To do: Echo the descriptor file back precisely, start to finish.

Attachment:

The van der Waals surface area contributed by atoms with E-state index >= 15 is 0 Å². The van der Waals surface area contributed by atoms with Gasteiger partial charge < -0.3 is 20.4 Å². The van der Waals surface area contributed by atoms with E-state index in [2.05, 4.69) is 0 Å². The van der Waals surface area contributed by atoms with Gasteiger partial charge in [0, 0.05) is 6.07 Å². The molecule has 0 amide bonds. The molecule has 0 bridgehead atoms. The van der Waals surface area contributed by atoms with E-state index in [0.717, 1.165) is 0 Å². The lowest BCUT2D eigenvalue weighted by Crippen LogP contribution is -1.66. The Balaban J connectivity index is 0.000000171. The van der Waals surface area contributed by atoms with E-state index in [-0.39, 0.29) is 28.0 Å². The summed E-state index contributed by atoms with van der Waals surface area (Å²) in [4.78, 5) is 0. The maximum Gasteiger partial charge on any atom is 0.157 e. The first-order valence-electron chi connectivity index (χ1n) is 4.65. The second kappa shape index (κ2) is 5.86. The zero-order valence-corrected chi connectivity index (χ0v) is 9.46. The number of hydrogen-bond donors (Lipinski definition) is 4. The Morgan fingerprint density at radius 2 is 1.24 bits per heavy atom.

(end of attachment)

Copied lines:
The van der Waals surface area contributed by atoms with E-state index >= 15 is 0 Å². The van der Waals surface area contributed by atoms with Gasteiger partial charge < -0.3 is 20.4 Å². The van der Waals surface area contributed by atoms with E-state index in [2.05, 4.69) is 0 Å². The van der Waals surface area contributed by atoms with Gasteiger partial charge in [0, 0.05) is 6.07 Å². The molecule has 0 amide bonds. The molecule has 0 bridgehead atoms. The van der Waals surface area contributed by atoms with E-state index in [0.717, 1.165) is 0 Å². The lowest BCUT2D eigenvalue weighted by Crippen LogP contribution is -1.66. The Balaban J connectivity index is 0.000000171. The van der Waals surface area contributed by atoms with E-state index in [-0.39, 0.29) is 28.0 Å². The summed E-state index contributed by atoms with van der Waals surface area (Å²) in [4.78, 5) is 0. The maximum Gasteiger partial charge on any atom is 0.157 e. The first-order valence-electron chi connectivity index (χ1n) is 4.65. The second kappa shape index (κ2) is 5.86. The zero-order valence-corrected chi connectivity index (χ0v) is 9.46. The number of hydrogen-bond donors (Lipinski definition) is 4. The Morgan fingerprint density at radius 2 is 1.24 bits per heavy atom.